Stoke the Fire in Your Gut

stomach-acidIn prior articles, I have outlined the path that our food takes when we eat a bite. Starting with chewing, and then swallowing to send the food down the esophagus into the stomach, where it meets with stomach acid to aid in the next stages of digestion.

We aren’t aware of the intricate process that our food goes through once we swallow a bite. You may have heard the phrase “you are what you eat,” yet I would say that is not a complete statement. Simply eating doesn’t make the food become a part of you. It must be broken down into its constituent components – proteins into amino acids, carbohydrates into starches and glucose, and fats into fatty acids – in order for your body to absorb them.

The digestion of carbohydrates begins with the chewing process when amylase enzymes in your saliva are mixed with your food. The hydrochloric acid in your stomach completes the digestion of the carbohydrates and begins to break down proteins, which were hopefully chewed well in the mouth. If there is insufficient acid in your stomach, proteins will not be properly broken down and may pass into the small intestine in a form that is difficult to digest completely.

Lest you think I’ve forgotten one … fats are primarily digested in the small intestine with the help of digestive enzymes from the pancreas and bile from the gallbladder.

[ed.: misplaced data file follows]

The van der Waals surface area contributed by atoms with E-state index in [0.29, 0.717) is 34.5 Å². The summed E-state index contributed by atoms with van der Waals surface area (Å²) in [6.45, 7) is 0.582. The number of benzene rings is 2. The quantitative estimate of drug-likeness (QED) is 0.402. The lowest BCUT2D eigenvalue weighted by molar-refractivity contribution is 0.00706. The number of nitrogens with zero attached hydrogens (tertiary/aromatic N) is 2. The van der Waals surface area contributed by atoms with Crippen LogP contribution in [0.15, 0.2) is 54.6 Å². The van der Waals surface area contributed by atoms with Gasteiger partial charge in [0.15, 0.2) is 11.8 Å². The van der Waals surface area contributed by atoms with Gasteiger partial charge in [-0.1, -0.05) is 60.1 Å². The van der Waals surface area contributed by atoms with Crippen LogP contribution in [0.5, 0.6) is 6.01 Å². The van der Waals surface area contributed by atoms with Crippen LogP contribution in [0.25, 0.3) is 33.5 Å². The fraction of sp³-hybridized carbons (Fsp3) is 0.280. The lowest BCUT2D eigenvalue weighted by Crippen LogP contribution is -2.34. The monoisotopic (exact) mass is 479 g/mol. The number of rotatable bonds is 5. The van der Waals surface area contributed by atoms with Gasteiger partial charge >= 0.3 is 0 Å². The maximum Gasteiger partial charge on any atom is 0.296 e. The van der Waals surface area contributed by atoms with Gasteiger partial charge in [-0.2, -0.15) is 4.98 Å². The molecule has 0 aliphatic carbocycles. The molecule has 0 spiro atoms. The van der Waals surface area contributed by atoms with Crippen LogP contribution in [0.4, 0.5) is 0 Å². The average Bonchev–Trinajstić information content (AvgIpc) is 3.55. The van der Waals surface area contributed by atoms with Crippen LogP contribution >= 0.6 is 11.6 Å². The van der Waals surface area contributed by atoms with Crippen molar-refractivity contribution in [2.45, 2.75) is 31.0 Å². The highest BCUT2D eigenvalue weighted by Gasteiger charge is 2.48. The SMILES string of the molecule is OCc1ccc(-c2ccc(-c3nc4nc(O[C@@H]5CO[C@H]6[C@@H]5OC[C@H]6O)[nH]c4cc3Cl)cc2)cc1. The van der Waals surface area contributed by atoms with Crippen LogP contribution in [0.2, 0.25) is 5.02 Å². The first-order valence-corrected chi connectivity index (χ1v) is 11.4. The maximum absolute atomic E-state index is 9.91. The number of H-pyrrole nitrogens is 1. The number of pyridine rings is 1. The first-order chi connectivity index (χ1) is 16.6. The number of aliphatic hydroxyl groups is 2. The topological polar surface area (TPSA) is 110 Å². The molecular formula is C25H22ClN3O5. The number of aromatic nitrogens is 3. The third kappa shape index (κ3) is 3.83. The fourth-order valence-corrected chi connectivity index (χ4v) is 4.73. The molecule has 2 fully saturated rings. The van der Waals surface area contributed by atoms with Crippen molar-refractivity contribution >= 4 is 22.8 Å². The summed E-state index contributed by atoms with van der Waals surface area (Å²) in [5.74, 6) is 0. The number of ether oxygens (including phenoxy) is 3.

But back to the stomach … when you don’t have enough stomach acid, your body will be hindered in absorbing minerals, vitamin B12, folate and proteins. And your body will lack a crucial part of its immune system because strong stomach acid is needed to kill bacteria and other bugs that enter with your food.

What are the signs of low stomach acid? There are many including belching after a meal, feeling full soon after you start eating, feeling bloated after a meal, or having acid reflux or heartburn after eating.

Yes, you read that correctly. Acid reflux has been clearly demonstrated to be caused primarily by too little acid rather than too much. If you have been taking acid-blocking medications, you definitely have too little stomach acid and are not digesting your food well, which has the potential of leading to anemia and other conditions related to malabsorption.

But there’s good news! You can support your digestion by supplementing your supply of stomach acid. This can be done with raw apple cider vinegar or Betaine with Pepsin capsules.

Have you recognized that you may have symptoms of low stomach acid? I’d like to invite you to contact me for a consultation where we can talk about how we can improve your digestion and thereby your overall wellness. Can you imagine how much better you could feel?

Kelly

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